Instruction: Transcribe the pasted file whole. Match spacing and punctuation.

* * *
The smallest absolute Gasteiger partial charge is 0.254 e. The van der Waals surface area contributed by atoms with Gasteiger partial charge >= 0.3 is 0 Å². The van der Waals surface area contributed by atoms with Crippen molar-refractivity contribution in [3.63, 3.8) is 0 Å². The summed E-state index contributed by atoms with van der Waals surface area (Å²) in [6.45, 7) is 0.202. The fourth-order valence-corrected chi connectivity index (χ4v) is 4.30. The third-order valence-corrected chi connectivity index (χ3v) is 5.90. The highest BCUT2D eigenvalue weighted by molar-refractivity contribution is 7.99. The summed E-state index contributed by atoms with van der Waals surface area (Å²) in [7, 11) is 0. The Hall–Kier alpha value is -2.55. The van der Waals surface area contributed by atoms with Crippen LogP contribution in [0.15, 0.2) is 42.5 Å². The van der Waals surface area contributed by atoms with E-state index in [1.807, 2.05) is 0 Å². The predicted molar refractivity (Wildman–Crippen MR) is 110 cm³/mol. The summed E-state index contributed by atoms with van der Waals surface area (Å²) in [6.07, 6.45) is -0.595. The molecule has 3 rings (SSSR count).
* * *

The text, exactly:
The smallest absolute Gasteiger partial charge is 0.254 e. The van der Waals surface area contributed by atoms with Gasteiger partial charge >= 0.3 is 0 Å². The van der Waals surface area contributed by atoms with Crippen molar-refractivity contribution in [3.63, 3.8) is 0 Å². The summed E-state index contributed by atoms with van der Waals surface area (Å²) in [6.45, 7) is 0.202. The fourth-order valence-corrected chi connectivity index (χ4v) is 4.30. The third-order valence-corrected chi connectivity index (χ3v) is 5.90. The highest BCUT2D eigenvalue weighted by molar-refractivity contribution is 7.99. The summed E-state index contributed by atoms with van der Waals surface area (Å²) in [7, 11) is 0. The Hall–Kier alpha value is -2.55. The van der Waals surface area contributed by atoms with Crippen LogP contribution in [0.15, 0.2) is 42.5 Å². The van der Waals surface area contributed by atoms with E-state index in [1.807, 2.05) is 0 Å². The predicted molar refractivity (Wildman–Crippen MR) is 110 cm³/mol. The summed E-state index contributed by atoms with van der Waals surface area (Å²) in [6.07, 6.45) is -0.595. The molecule has 3 rings (SSSR count).